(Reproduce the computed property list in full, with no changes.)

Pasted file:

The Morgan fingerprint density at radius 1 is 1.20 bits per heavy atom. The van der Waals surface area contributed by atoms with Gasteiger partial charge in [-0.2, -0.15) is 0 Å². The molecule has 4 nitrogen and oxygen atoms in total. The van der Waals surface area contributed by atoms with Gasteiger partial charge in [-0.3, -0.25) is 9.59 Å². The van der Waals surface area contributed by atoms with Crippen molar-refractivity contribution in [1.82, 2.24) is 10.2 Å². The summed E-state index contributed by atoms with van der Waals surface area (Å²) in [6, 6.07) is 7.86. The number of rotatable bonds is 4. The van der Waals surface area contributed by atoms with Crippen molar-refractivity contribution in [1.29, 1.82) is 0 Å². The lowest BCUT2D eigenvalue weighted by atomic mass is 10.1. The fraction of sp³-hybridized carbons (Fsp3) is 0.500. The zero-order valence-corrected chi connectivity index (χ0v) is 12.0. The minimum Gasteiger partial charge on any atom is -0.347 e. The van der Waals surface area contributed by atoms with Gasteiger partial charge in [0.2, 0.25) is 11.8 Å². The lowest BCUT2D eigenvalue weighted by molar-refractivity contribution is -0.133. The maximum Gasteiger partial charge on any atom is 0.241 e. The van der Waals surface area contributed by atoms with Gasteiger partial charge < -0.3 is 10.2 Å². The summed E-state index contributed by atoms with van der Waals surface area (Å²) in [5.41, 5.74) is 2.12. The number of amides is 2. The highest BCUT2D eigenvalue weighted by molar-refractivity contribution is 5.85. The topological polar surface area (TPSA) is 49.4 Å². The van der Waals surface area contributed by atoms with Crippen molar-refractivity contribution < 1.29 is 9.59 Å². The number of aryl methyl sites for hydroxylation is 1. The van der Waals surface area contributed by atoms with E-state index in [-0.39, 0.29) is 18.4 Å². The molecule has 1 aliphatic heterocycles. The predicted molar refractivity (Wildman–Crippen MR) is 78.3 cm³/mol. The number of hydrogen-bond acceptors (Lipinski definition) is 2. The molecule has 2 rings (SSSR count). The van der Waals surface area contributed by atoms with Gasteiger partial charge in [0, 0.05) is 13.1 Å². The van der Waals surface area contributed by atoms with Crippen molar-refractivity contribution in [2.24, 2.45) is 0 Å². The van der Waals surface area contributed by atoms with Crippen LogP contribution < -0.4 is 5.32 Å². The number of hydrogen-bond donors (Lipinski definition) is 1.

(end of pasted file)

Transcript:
The Morgan fingerprint density at radius 1 is 1.20 bits per heavy atom. The van der Waals surface area contributed by atoms with Gasteiger partial charge in [-0.2, -0.15) is 0 Å². The molecule has 4 nitrogen and oxygen atoms in total. The van der Waals surface area contributed by atoms with Gasteiger partial charge in [-0.3, -0.25) is 9.59 Å². The van der Waals surface area contributed by atoms with Crippen molar-refractivity contribution in [1.82, 2.24) is 10.2 Å². The summed E-state index contributed by atoms with van der Waals surface area (Å²) in [6, 6.07) is 7.86. The number of rotatable bonds is 4. The van der Waals surface area contributed by atoms with Crippen molar-refractivity contribution in [1.29, 1.82) is 0 Å². The lowest BCUT2D eigenvalue weighted by atomic mass is 10.1. The fraction of sp³-hybridized carbons (Fsp3) is 0.500. The zero-order valence-corrected chi connectivity index (χ0v) is 12.0. The minimum Gasteiger partial charge on any atom is -0.347 e. The van der Waals surface area contributed by atoms with Gasteiger partial charge in [0.2, 0.25) is 11.8 Å². The lowest BCUT2D eigenvalue weighted by molar-refractivity contribution is -0.133. The maximum Gasteiger partial charge on any atom is 0.241 e. The van der Waals surface area contributed by atoms with Gasteiger partial charge < -0.3 is 10.2 Å². The summed E-state index contributed by atoms with van der Waals surface area (Å²) in [5.41, 5.74) is 2.12. The number of amides is 2. The highest BCUT2D eigenvalue weighted by molar-refractivity contribution is 5.85. The topological polar surface area (TPSA) is 49.4 Å². The van der Waals surface area contributed by atoms with Crippen molar-refractivity contribution < 1.29 is 9.59 Å². The number of aryl methyl sites for hydroxylation is 1. The van der Waals surface area contributed by atoms with E-state index in [-0.39, 0.29) is 18.4 Å². The molecule has 1 aliphatic heterocycles. The predicted molar refractivity (Wildman–Crippen MR) is 78.3 cm³/mol. The number of hydrogen-bond acceptors (Lipinski definition) is 2. The molecule has 2 rings (SSSR count). The van der Waals surface area contributed by atoms with Gasteiger partial charge in [0, 0.05) is 13.1 Å². The van der Waals surface area contributed by atoms with Crippen molar-refractivity contribution in [2.24, 2.45) is 0 Å². The van der Waals surface area contributed by atoms with Crippen LogP contribution < -0.4 is 5.32 Å². The number of hydrogen-bond donors (Lipinski definition) is 1.